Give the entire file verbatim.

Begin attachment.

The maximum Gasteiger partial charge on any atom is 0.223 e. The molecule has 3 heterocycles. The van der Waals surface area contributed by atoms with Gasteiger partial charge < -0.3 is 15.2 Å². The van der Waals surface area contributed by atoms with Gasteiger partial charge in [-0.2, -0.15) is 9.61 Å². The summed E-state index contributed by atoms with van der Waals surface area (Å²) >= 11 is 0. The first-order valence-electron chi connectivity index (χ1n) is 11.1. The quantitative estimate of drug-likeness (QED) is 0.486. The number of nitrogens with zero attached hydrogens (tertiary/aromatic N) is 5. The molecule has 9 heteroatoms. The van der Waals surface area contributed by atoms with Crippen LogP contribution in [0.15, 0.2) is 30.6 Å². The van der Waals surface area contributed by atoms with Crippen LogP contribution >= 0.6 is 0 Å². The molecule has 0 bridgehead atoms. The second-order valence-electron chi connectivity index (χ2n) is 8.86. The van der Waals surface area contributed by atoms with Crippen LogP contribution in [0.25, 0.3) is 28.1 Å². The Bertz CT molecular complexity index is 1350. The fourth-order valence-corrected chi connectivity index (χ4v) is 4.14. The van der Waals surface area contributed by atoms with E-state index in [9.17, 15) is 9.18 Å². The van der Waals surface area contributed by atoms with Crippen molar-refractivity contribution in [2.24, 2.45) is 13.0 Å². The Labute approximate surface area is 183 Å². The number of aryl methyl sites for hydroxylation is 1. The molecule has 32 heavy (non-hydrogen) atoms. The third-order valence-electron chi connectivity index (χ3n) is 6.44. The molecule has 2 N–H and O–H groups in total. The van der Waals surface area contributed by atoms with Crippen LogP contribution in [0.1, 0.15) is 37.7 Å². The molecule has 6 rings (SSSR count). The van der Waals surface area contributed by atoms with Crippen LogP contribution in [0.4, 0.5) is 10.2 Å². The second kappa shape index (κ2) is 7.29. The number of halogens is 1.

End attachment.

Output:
The maximum Gasteiger partial charge on any atom is 0.223 e. The molecule has 3 heterocycles. The van der Waals surface area contributed by atoms with Gasteiger partial charge < -0.3 is 15.2 Å². The van der Waals surface area contributed by atoms with Gasteiger partial charge in [-0.2, -0.15) is 9.61 Å². The summed E-state index contributed by atoms with van der Waals surface area (Å²) >= 11 is 0. The first-order valence-electron chi connectivity index (χ1n) is 11.1. The quantitative estimate of drug-likeness (QED) is 0.486. The number of nitrogens with zero attached hydrogens (tertiary/aromatic N) is 5. The molecule has 9 heteroatoms. The van der Waals surface area contributed by atoms with Crippen LogP contribution in [0.15, 0.2) is 30.6 Å². The van der Waals surface area contributed by atoms with Crippen LogP contribution >= 0.6 is 0 Å². The molecule has 0 bridgehead atoms. The second-order valence-electron chi connectivity index (χ2n) is 8.86. The van der Waals surface area contributed by atoms with Crippen LogP contribution in [0.25, 0.3) is 28.1 Å². The Bertz CT molecular complexity index is 1350. The fourth-order valence-corrected chi connectivity index (χ4v) is 4.14. The van der Waals surface area contributed by atoms with E-state index in [9.17, 15) is 9.18 Å². The van der Waals surface area contributed by atoms with Crippen molar-refractivity contribution in [2.24, 2.45) is 13.0 Å². The Labute approximate surface area is 183 Å². The number of aryl methyl sites for hydroxylation is 1. The molecule has 32 heavy (non-hydrogen) atoms. The third-order valence-electron chi connectivity index (χ3n) is 6.44. The molecule has 2 N–H and O–H groups in total. The van der Waals surface area contributed by atoms with Crippen LogP contribution in [0.1, 0.15) is 37.7 Å². The molecule has 6 rings (SSSR count). The van der Waals surface area contributed by atoms with Crippen LogP contribution in [0.4, 0.5) is 10.2 Å². The second kappa shape index (κ2) is 7.29. The number of halogens is 1.